Chesapeake Energy: More Signs Of A Turnaround

| About: Chesapeake Energy (CHK)
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CHK is using longer laterals to reduce its cost base, which is a smart move since longer laterals generate more oil due to higher reservoir contact at low capital costs.

CHK will reduce its annual cash costs by 17% this year as it will increase lateral length at Eagle Ford by 60% and at Haynesville by 33% from last year.

The increase in lateral lengths in both these plays will lead to reduced cost per foot and higher cumulative production, allowing CHK to take advantage of better pricing.

CHK will increase lateral length by 16% in the Eagle Ford, reducing cost per foot by 33% and generating returns of 37.5% at the mid-point at a $45/barrel oil price.

I think that now is the time for Chesapeake Energy (NYSE:CHK) to make a comeback on the stock market as oil and gas prices are on the rise. Over the past week, Chesapeake shares have rallied almost 10% as it is increasingly becoming clear that strong summer demand due to cooling requirements is leading to a lower-than-expected rise in inventories, while supply disruptions in the oil industry are moving the market toward balance in a faster-than-anticipated way.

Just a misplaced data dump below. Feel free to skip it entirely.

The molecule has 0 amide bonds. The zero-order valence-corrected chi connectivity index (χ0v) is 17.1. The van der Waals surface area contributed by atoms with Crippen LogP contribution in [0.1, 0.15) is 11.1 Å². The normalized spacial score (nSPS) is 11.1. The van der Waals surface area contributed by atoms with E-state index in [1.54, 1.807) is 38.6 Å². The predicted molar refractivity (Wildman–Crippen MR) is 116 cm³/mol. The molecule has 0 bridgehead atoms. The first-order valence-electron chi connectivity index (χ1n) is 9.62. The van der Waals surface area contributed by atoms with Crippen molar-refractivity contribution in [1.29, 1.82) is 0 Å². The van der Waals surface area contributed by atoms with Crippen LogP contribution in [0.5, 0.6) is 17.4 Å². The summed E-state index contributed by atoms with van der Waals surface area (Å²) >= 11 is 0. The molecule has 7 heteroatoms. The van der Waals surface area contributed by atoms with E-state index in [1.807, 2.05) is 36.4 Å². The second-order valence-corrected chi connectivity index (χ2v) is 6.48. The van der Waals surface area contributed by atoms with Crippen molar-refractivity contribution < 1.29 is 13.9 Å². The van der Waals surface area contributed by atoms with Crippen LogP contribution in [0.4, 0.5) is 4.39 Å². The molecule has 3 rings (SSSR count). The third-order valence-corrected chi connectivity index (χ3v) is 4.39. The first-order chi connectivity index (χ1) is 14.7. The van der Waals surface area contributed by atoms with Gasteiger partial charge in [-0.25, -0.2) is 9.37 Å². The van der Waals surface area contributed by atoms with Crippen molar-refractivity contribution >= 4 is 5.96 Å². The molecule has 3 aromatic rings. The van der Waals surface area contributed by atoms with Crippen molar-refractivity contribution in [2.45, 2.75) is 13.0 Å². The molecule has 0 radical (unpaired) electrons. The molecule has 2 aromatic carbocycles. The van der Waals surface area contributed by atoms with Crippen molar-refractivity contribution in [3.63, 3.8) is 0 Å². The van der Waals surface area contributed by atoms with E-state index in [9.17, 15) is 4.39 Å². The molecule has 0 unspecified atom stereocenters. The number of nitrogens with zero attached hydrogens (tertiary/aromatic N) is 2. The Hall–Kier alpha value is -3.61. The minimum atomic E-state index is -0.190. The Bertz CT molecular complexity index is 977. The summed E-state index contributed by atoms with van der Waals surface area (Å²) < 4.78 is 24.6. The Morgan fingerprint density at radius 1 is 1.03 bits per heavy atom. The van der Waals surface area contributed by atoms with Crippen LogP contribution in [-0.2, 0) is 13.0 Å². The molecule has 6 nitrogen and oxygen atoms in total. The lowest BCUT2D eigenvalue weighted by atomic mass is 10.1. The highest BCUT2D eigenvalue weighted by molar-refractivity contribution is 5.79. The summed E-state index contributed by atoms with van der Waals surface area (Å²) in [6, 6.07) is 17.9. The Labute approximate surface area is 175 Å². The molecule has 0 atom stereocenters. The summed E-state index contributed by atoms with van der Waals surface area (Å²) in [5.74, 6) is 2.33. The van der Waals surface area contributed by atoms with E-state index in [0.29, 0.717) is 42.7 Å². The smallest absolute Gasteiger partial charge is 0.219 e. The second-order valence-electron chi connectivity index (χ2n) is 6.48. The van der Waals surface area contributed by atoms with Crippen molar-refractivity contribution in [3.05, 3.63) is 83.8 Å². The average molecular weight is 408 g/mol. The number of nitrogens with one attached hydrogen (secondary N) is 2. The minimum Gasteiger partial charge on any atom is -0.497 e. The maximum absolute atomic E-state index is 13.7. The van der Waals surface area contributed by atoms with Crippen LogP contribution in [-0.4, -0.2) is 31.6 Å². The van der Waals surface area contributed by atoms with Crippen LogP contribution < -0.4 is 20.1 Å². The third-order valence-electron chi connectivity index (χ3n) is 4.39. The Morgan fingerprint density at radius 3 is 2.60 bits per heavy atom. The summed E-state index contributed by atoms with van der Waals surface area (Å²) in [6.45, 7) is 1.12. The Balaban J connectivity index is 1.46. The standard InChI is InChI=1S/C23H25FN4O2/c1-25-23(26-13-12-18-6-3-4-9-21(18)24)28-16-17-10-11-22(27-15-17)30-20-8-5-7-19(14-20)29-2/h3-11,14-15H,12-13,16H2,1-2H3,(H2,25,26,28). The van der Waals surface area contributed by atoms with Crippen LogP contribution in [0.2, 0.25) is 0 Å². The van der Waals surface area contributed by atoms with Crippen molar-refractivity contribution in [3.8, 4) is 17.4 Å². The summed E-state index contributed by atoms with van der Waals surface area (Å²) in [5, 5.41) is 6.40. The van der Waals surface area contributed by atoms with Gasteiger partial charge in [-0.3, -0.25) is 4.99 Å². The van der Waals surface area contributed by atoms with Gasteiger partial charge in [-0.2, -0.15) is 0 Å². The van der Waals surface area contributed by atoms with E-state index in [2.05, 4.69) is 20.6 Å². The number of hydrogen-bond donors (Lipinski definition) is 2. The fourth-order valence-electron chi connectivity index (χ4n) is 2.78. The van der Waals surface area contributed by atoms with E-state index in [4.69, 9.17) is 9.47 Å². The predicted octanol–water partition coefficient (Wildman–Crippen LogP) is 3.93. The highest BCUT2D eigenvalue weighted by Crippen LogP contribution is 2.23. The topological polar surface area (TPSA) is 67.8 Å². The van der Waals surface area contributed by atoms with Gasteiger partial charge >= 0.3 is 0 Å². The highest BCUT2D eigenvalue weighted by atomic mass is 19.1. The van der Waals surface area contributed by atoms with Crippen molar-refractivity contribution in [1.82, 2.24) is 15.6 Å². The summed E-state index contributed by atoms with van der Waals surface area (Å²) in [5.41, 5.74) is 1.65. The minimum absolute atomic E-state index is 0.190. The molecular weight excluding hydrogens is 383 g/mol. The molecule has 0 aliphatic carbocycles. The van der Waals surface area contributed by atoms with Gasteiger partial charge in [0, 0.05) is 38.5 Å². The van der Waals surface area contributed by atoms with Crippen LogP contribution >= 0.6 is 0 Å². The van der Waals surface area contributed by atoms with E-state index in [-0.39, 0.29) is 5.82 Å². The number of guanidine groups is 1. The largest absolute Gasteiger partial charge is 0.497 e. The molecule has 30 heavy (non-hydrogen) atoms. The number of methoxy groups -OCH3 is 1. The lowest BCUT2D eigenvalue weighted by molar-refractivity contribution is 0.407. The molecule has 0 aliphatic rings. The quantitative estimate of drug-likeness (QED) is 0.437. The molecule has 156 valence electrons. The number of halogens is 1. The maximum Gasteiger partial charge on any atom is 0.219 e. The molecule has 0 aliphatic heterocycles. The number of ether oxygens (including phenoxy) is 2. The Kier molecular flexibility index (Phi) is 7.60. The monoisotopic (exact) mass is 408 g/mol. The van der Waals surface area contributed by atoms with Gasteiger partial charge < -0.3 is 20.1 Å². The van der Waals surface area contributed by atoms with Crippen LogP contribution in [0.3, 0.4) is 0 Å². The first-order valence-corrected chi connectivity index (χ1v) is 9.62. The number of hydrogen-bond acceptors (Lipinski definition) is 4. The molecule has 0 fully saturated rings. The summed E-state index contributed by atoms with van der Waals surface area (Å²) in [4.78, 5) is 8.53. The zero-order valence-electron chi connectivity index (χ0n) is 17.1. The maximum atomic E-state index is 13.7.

Now, Chesapeake is well-placed to take advantage of the rise in oil and gas prices as the company has strengthened its completion processes, which are leading to a steep drop in its costs. So, in this article, we will take a closer look at the process that's being deployed by Chesapeake to lower its cost base and how they are impacting its financial performance.

A closer look at Chesapeake's advanced completion process

Chesapeake's strategy to generate more value out of its assets is by deploying longer fracs. This is because using longer lateral lengths as compared to shorter ones leads to higher incremental production, and that too at lower cost per feet of frac. More specifically, when a longer frac is deployed, water and other fracking liquids are pumped in more stages as compared to a shorter frac.

This allows the release of more oil and gas reserves due to efficient isolation of the shale resources, apart from an increase in reservoir contact. Now, a greater degree of contact with the reservoir, along with better isolation of shale oil and gas, leads to an increase in the release of hydrocarbons in the wells, while costs remain the same due to identical pumping equipment required for both longer and shorter fracs.

As a result, with the same amount of investment, a driller can generate higher initial production from its wells that leads to a decline in per feet cost of drilling. This is exactly what is working for Chesapeake Energy since it is increasing lateral lengths at its acreage in the Eagle Ford and the Haynesville. This is anticipated to bring down its cost to drill per foot and increase production at the same time, as shown below:

Source: Chesapeake Energy